I've Been Ready for Christmas to Be Over Since November Began

Evil Santa Claus rising

"If you don't like Christmas, just ignore it." Yes, that is a nice idea. I have no idea how to make it work in practice, though. I cannot leave my home without a steady bombardment of all things Christmas. This leads me to spend more time at home than usual this time of year. Even so, I find that it isn't much of an escape.

I don't mind most of the neighbors' decorations. I don't even mind the Jesus-focused ones when I see them on private property. I can ignore the fact that some of the neighborhood association dues go to even more decorations. I keep the radio in my car turned off during December. This isn't ideal, but I remind myself that 99% of what I hear on the radio is garbage anyway.

I do mind not being able to walk into any place of business without Christmas decorations and music. This is Mississippi, and every third song involves someone wailing about Jesus. It doesn't make me feel festive; it makes me want to leave as soon as possible. This isn't limited to stores trying to sell me crap I don't need; the medical professionals get in on it too. I grow weary of being "Merry Christmased," especially when it happens before Thanksgiving.

Spending December in a Bunker

I find myself approaching Christmas much as I approach Easter. I barricade myself at home and venture out as little as possible. The difference is that Easter is about self-defense and only requires me to do this for one day. The prospect of Zombie Jesus returning from the dead to feast on the brains of those who believe in him is scary. That is a day to board up the windows, arm oneself, and remain inside. Inconvenient but it only lasts for a day. The Christmas thing lasts for well over a month!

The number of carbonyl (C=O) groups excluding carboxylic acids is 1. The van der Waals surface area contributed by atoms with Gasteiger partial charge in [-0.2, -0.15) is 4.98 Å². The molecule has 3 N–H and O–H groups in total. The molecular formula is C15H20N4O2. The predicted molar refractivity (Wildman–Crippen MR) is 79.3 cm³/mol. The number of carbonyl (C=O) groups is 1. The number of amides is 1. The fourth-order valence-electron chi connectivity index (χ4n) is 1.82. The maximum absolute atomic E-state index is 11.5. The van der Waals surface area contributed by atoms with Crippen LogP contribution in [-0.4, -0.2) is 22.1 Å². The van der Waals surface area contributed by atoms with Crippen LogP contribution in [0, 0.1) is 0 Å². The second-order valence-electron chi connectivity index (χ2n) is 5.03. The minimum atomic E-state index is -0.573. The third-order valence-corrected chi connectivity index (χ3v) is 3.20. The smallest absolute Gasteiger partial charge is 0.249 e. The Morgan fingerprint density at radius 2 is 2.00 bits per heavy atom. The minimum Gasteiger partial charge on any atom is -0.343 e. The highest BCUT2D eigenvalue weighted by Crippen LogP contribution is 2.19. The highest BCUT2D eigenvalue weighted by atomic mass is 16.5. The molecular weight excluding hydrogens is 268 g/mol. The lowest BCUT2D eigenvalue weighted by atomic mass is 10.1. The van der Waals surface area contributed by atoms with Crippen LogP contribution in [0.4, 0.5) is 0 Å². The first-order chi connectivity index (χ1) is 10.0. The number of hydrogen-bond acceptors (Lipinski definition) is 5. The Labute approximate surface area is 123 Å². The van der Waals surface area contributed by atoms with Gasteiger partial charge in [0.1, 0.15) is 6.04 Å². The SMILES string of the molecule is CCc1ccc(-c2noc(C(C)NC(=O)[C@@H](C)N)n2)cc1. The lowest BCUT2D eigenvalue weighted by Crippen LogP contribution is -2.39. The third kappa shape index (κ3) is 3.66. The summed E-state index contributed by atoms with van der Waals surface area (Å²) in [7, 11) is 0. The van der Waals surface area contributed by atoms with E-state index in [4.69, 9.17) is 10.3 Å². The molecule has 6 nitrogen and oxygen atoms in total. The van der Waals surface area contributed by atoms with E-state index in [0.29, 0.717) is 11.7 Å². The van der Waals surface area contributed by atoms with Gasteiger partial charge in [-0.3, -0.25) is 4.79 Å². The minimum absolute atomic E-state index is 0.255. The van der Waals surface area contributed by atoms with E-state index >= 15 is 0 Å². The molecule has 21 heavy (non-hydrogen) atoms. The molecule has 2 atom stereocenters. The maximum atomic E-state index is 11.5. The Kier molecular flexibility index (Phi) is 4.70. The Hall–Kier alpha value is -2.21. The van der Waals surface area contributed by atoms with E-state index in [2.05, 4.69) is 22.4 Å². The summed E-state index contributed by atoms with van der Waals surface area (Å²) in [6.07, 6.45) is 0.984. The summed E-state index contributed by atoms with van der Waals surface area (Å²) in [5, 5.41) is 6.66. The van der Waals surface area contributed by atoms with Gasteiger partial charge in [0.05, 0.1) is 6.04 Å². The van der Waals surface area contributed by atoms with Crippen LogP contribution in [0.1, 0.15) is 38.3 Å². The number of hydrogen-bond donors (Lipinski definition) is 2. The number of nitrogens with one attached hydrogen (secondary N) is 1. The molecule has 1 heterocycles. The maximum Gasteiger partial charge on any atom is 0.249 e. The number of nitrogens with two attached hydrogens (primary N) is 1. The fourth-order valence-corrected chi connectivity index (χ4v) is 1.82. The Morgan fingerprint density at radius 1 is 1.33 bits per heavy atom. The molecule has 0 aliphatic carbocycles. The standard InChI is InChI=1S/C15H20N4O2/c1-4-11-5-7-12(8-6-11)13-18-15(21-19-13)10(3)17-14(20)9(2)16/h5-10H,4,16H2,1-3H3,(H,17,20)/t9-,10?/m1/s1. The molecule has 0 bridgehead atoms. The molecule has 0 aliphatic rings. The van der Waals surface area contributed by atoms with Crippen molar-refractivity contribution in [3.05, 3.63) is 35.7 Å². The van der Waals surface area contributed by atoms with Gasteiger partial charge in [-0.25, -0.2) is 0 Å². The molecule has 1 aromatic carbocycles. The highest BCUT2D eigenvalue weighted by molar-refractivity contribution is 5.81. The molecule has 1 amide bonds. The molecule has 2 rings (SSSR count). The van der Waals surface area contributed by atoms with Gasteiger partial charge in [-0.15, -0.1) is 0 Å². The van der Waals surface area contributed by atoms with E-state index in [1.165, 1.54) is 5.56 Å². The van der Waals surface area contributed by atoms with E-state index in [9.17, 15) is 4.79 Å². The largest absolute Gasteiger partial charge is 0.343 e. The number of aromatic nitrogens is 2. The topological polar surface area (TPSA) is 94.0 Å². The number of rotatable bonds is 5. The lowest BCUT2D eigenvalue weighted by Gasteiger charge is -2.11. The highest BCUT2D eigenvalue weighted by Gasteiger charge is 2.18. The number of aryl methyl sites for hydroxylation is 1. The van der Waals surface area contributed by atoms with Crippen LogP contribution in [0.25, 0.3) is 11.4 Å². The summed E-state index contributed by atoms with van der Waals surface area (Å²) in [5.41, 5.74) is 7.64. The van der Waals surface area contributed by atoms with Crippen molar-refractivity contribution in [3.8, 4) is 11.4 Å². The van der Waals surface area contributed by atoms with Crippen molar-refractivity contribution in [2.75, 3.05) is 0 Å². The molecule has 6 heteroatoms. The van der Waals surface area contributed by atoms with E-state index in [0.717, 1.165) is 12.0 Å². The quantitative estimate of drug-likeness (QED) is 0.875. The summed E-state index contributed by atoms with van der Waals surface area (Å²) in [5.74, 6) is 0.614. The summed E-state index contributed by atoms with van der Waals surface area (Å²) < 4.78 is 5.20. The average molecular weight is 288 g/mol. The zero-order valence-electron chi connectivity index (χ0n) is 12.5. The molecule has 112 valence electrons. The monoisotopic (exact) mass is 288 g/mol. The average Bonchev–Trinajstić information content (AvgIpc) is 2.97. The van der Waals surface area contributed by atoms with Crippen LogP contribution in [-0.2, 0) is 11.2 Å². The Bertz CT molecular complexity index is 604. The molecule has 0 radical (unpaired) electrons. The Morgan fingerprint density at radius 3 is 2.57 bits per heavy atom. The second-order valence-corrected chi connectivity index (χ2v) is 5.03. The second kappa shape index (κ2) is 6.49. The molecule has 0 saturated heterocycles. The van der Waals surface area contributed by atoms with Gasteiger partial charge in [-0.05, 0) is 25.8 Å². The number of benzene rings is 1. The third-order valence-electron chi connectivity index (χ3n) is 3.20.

During the Christmas barricade, the TV is off-limits. Every commercial is Christmas-focused. Most shows roll out Christmas episodes. Even Saturday Night Live got in on this. The news isn't much better. Pointless human interest stories related to Christmas clog the airwaves. Better turn it off.

So what do I do, besides work, house cleaning, and the endless yard work? What do I do for fun? I retreat to the Internet, read classic horror fiction, listen to death metal, and exercise. It often feels like I am living in a bunker. It isn't that I can't go out, but it seems like there is nothing for me out there. At least, not until January.

There's a War, But Not One on Christmas

There is something about this that has started to feel like psychological warfare. The culture demands that I take part in Christmas. I refuse and am accused of waging a "war on Christmas." The pressure continues to ramp up. Who is waging the war here?

To be clear, only a small part of this has anything to do with religion. If I wasn't in Mississippi and surrounded by Southern Baptists, it might not involve religion at all. It is about American capitalism and out-of-control consumerism. If I'm not buying crap I neither need nor want, I'm not contributing. Bombard me with cultural messaging. Break my will. Make me miserable enough that I will conform.

I realize "psychological warfare" will strike many readers as a stretch. I'm not claiming that's what it is. I saying that it has started to feel like that's what it is. It seems like something we'd do to someone we don't much like.

I used to have a partial solution that helped me hold onto some of my sanity: nature. I used to leave my barricaded home and go to parks which are always deserted this time of year. I'd hike, bird watch, do some nature photography, walk a dog or two, or something similar. December now brings 80-degree temperatures, high humidity, frequent rain, and tornados. Getting out into nature is less appealing, and my dogs died some time ago.

"Oh, but you must celebrate something!" Must I? Why? I observe Halloween, and that's plenty. If I am going to celebrate anything, it will be accomplishments, mine or someone else's.

If I enjoyed Christmas, I imagine I'd celebrate it. I don't enjoy it. I spent over a decade celebrating it out of compromise and a misguided sense of obligation. I no longer have any reason to compromise, and I've lost my sense of obligation. I'm trying to leave Christmas behind, and I'm ready for it to let go of me.

Image by author via NightCafe